No Laker came into Thursday's Game 1 with more lingering questions about his basketball manhood than Pau Gasol. Despite handling rough-and-tumble physical types like Kenyon Martin and Dwight Howard en route to a title last season, making a second consecutive All-Star team this year, and again performing well through L.A.'s playoff run, the stain of the 2008 Finals- particularly Game 6- hasn't completely scrubbed off.
No question, Gasol had moments two years ago where he clearly wasn't as physically robust as the situation required, but he was also marked all series by Kevin Garnett (who won a DPOY award that season) and Kendrick Perkins (a pretty formidable body down low). It certainly wasn't a situation so cut-and-dried as Gasol withering in the moment, but fair and nuance don't necessarily dominate when sports through-lines are created. Thus the universality of the "Gasoft" tag.
Last night, with 23 points and 14 boards, he went a long way towards answering those questions. In the postgame report, I noted two plays in the third quarter demonstrating his impact on the proceedings, along with high praise from Boston coach Doc Rivers.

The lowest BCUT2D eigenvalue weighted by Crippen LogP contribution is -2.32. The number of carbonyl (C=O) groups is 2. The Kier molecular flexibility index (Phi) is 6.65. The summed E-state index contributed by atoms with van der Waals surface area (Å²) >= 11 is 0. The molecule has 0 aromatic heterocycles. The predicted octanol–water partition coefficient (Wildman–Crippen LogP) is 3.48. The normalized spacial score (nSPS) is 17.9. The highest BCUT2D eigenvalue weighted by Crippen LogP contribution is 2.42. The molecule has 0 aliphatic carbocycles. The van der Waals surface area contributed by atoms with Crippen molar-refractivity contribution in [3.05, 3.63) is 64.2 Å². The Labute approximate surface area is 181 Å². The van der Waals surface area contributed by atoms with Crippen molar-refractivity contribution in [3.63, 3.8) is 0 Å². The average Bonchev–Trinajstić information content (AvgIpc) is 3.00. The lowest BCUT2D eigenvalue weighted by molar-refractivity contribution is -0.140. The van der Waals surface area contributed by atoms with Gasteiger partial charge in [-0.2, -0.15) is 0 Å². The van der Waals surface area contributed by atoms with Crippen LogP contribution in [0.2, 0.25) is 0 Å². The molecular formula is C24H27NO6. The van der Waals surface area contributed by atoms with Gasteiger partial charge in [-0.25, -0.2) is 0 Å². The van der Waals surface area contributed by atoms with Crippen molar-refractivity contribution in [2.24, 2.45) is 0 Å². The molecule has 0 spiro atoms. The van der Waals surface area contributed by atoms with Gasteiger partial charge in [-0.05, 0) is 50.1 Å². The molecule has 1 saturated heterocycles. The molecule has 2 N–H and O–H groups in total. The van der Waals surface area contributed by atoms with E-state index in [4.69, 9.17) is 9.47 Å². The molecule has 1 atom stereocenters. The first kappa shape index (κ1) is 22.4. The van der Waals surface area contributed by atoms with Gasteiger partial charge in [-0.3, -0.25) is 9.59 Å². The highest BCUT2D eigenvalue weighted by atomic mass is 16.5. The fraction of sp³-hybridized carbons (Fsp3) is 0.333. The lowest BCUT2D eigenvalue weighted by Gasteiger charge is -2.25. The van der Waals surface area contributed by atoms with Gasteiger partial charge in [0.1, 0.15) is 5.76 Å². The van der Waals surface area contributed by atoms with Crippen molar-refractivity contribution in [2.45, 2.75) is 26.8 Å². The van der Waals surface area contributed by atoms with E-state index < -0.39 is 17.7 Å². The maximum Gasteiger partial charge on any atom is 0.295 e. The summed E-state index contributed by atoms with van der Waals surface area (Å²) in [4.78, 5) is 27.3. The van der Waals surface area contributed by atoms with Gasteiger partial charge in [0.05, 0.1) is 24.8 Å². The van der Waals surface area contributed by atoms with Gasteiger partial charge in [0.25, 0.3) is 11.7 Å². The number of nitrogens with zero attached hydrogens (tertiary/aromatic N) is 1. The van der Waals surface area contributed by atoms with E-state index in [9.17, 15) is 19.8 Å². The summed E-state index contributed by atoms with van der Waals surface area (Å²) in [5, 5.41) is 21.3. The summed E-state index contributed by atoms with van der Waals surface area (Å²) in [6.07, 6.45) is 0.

For an even clearer demonstration of what made Gasol so effective in Game 1, check out this video, another great piece of work from TrueHoop's Kevin Arnovitz. (In a neat bit of serendipity, he includes among the plays in the package the pair I wrote about.)
Arnovitz does a great job demonstrating why Pau and Kobe Bryant work so well together. It's not simply that both have enormous skills- so do other tandems across the league. You'd be hard-pressed, though, to find a pairing with more on-floor intelligence.
It's obviously too early in the series to draw hard conclusions, whether about Pau, Bryant's ability to break down the Celtics, or anything else. But if this is the level of performance the Lakers will get from Gasol going forward, and given how consistently good he's been as a Laker, it wouldn't be out of character, L.A. is going to be very hard to take down.